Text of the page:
"Honor Among Thieves" [New Oxford]
January 7, 2004

Note: Each week we will be bringing you a "New Oxford Note" straight from the venerable New Oxford Review. This week's originally appeared in the November 2003 issue.

Jesus said, "Whoever causes one of these little ones who believe in Me to sin, it would be better for him if a millstone were hung around his neck, and he were drowned in the depth of the sea" (Mt. 18:6). That's pretty rough language, if you think about it. In Jesus' day, drowning by millstone was saved for the worst criminals. Could it be that Jesus was calling for capital punishment for pedophile-priests who violate young believers? That would be a stretch, for our Lord's point, we think, was that it would be better to be drowned with a millstone than to be cast into Hell (vv. 7-9). Still, such an interpretation would not be entirely implausible.

Inmate Joseph Druce murdered the jailed John Geoghan, a notorious pederast-priest. We do not believe in murder, and we have many doubts about capital punishment. In no way can the murder be excused.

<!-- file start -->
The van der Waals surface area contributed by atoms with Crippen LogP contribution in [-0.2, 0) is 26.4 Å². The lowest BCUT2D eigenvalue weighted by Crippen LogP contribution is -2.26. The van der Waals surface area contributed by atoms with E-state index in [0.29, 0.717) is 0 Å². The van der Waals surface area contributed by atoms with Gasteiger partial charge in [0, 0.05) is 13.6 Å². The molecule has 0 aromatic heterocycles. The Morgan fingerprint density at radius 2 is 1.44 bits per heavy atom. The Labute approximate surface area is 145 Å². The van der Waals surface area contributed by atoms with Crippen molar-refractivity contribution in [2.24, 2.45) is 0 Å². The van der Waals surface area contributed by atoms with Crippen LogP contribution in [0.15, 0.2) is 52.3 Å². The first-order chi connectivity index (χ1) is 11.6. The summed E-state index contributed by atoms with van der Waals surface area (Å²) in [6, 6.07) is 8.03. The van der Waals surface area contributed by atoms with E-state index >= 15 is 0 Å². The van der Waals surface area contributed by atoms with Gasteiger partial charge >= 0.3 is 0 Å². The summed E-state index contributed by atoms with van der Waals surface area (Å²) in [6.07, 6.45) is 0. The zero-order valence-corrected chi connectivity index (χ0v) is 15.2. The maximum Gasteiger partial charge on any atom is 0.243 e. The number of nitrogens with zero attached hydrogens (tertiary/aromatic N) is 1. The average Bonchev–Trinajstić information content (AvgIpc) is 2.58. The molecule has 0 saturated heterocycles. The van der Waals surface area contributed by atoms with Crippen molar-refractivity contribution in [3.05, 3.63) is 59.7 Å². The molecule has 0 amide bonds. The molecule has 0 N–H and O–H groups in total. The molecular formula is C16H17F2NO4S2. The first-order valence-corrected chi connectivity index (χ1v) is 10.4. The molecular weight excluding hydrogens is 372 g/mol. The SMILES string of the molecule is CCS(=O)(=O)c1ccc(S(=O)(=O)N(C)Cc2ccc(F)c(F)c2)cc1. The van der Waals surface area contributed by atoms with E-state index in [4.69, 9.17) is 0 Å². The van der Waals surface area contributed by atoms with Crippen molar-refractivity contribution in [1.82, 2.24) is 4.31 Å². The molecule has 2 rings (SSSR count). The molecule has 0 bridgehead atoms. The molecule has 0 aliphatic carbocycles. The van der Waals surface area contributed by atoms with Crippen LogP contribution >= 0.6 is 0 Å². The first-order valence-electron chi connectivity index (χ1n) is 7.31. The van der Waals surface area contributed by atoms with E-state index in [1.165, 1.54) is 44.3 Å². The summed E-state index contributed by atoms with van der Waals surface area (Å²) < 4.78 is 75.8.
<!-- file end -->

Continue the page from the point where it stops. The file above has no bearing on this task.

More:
But the murder puts in bold relief the behavior of many of our bishops. It is not unusual for pedophiles, and especially pederasts, to be murdered in jail. Why? Because ordinary criminals " murderers, thieves, embezzlers " seem to retain at least some sense of moral outrage. Among them, a pederast is an utterly despicable and vile creature, the lowest of the low. Among them, pederasty is almost instinctively understood to be hideously evil. Amazing " isn't it? " that they should grasp that.

But what of many of our bishops? Where was their moral outrage in the face of outrageous, low-down, sickening behavior?

We've reached a sorry state when there appears to be more honor among thieves than among many of our bishops, those who have brought unbelievable dishonor to our Church.


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